“Graham is an amazing encouragement to me when I’m getting into a downward emotional spiral. He’s not unrealistic; he knows how bad things are. But he keeps me focused on happy things and reminds me that although not everyone with M.E. gets better, some do!”
This is what Graham’s wife Carina, who has M.E., told us when we asked what Graham’s support means to her. “Even when I’m convinced tomorrow’s got to be worse than today, he points out that it could actually be better!”
Family members of people with disabilities sometimes don’t recognise themselves as carers; “it’s just something we do”, is a phrase we frequently hear. But it is often they who provide the around-theclock care to their loved one in need, and in the case of M.E./CFS, this role can come with its own unique set of challenges.
Lack of understanding
“Some members of our wider family have lots of difficultly understanding her illness, which can be upsetting”, said Kate, whose daughter was diagnosed with CFS in November 2016, just before she turned eight years old. “My daughter’s school attendance has been terrible, and it was difficult to explain to them what was wrong.
“Myself and my husband work, and we rely on my parents to look after her three mornings a week. But they are getting old, and may not always be able to do this. I am unsure what would happen if I had to give up work to look after my daughter. It is a concern at the back of our minds.”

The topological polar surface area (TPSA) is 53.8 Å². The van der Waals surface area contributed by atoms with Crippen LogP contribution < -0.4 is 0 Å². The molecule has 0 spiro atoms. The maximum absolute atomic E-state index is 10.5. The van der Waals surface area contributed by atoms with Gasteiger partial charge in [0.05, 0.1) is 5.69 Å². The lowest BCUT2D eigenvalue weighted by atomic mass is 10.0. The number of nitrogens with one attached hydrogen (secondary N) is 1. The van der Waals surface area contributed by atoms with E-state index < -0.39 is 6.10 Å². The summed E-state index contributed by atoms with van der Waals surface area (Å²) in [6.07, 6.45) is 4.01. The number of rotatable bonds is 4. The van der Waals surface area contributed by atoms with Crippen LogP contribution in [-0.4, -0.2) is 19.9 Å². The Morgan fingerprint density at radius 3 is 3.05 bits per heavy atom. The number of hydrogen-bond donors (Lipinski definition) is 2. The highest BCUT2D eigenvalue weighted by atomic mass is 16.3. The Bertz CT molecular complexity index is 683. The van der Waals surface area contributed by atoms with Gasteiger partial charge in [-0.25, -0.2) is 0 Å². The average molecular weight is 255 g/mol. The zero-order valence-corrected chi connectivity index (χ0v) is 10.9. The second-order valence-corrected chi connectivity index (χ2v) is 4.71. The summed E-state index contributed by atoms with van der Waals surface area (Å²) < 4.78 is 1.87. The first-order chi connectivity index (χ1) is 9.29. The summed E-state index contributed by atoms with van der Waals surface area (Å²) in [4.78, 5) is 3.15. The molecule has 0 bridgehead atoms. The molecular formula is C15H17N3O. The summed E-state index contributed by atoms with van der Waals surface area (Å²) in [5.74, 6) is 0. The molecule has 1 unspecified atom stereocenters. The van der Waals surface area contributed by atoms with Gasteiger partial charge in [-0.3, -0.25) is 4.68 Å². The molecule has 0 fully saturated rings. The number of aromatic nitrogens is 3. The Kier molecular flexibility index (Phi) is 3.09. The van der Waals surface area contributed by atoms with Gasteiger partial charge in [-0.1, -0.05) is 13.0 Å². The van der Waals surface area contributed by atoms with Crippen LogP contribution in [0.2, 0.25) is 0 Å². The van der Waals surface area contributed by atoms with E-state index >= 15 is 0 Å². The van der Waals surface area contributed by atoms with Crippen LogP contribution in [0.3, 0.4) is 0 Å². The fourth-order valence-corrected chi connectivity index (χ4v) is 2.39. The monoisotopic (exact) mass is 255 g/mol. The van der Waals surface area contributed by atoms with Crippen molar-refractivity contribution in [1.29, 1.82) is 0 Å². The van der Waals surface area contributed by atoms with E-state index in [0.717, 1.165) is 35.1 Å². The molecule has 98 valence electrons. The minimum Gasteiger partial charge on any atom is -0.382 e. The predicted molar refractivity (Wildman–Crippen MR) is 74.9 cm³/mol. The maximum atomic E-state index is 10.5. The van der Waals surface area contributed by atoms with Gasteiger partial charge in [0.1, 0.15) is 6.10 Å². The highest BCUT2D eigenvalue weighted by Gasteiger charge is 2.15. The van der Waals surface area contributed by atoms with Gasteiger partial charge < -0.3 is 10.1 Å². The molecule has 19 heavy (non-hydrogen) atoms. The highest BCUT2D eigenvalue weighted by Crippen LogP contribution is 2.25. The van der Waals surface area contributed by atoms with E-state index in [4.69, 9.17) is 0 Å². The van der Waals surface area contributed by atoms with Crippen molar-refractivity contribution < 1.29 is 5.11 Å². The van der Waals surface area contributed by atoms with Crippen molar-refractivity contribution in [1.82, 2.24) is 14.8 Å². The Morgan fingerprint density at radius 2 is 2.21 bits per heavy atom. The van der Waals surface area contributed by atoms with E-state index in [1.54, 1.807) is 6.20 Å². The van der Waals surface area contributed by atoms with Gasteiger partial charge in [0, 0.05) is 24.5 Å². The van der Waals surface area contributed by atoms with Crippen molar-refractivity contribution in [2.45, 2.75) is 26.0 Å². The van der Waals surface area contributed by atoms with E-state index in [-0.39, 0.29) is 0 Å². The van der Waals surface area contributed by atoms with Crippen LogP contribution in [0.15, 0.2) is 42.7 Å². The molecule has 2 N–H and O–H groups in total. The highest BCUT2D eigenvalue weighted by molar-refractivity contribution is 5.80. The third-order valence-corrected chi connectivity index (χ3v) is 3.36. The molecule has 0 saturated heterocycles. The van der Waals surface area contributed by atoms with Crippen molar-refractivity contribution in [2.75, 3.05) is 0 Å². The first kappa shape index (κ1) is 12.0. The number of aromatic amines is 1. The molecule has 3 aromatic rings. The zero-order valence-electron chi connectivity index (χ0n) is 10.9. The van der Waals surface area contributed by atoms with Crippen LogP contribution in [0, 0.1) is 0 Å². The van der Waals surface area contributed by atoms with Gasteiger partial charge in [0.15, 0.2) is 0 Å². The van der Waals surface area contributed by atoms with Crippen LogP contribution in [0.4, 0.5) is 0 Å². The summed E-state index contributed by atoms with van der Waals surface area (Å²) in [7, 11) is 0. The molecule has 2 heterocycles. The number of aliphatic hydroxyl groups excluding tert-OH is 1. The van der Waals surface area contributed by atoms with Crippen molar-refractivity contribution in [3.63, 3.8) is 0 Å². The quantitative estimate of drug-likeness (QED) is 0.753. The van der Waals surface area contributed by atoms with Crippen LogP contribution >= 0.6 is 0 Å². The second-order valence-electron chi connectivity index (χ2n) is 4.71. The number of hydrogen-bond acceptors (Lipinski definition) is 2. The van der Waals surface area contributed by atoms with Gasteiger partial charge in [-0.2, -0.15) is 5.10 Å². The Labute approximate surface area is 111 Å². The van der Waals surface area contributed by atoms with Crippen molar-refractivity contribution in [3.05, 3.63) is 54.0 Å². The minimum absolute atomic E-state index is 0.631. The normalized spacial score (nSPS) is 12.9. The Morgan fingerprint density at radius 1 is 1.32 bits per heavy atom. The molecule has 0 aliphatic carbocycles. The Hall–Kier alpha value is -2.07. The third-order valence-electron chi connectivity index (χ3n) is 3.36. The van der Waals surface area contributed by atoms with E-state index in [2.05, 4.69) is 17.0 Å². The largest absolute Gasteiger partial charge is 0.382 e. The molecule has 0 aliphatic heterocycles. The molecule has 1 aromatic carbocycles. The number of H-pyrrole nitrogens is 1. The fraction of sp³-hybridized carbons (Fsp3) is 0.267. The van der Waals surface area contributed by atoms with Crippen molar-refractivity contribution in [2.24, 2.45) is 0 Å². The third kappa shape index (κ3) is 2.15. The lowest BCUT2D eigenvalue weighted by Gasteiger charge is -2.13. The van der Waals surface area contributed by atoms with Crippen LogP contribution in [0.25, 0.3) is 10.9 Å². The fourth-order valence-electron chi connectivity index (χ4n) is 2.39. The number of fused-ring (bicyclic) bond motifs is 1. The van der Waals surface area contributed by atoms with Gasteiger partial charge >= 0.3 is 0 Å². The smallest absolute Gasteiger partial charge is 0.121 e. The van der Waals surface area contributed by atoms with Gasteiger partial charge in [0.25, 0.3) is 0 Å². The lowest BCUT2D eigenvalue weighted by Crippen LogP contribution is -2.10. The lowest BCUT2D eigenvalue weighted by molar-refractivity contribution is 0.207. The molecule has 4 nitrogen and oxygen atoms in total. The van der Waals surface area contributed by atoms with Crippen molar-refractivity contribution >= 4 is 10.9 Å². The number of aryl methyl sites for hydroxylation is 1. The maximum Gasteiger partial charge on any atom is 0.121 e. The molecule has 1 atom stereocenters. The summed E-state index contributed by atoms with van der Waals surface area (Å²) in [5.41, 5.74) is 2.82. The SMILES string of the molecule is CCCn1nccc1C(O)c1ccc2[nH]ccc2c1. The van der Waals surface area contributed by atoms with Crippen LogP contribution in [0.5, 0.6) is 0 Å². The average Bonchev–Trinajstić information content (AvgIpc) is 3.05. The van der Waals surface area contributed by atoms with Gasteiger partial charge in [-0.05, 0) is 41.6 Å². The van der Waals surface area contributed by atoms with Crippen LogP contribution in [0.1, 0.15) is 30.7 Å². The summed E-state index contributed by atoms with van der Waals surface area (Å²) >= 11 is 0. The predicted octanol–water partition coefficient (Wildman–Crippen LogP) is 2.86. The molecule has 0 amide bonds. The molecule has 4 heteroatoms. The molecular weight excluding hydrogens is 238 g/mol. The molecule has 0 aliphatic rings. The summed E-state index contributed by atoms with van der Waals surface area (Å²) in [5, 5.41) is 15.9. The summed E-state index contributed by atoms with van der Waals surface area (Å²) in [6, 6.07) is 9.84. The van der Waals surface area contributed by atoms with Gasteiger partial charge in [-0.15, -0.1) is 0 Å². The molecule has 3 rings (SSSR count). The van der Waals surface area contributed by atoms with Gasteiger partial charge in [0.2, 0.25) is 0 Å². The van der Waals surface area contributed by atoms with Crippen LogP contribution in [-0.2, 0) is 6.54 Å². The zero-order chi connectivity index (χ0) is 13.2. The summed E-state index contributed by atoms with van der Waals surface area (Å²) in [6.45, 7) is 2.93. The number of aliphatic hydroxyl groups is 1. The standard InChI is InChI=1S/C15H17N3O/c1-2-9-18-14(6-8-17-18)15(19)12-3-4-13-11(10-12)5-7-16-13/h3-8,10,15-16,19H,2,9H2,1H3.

Helen’s story echoes that of Kate’s. “My 16-year-old daughter has had M.E. for over two years. The worst thing is feeling so helpless, that I can’t find anything to work for Abbi, or help her – and battling with other people and the school, and close family and friends, who don’t understand. It makes us look inward – Abbi and I are trying to survive this together.”
Luckily, says Helen, her employer is very supportive, but there are many other issues to contend with, not least the attitude of Abbi’s school. “We are still battling with them. It’s like Abbi’s not allowed to be a teenager and also be ill – she doesn’t fit with their idea of what chronic illness looks like.”
Support is available
Helen found it difficult to reach out for help at first. “I thought that because Abbi wasn’t so severely affected as some, I minimised it, and didn’t think about the emotional impact.” But she says that after speaking with the Information and Support team at Action for M.E., she realised that support was there. “I felt reassured that I wasn’t just being a stupid parent, and that I do have a right to ask for this help. After working full-time and then coming home to look after Abbi, this combination of moral support and practical support has really been what I needed.”
Helen’s advice? “If someone told me they or their child had just been diagnosed with M.E., I would tell them to reach out for help as soon as they can – I know it’s a hard thing to do, but it’s so important. The help is there – make sure you ask for it.”
Do you care for someone with M.E.? Could you help us raise awareness by becoming an Action for M.E. media case study? You can share your story via our website, or contact us to ask for a case study questionnaire by post.
Carers Week 2018 takes please from 11-17 June. To find out more visit the Carers Week website or call 020 737 84980. Download our booklet, Caring for somebody with M.E, or contact us to request a paper copy.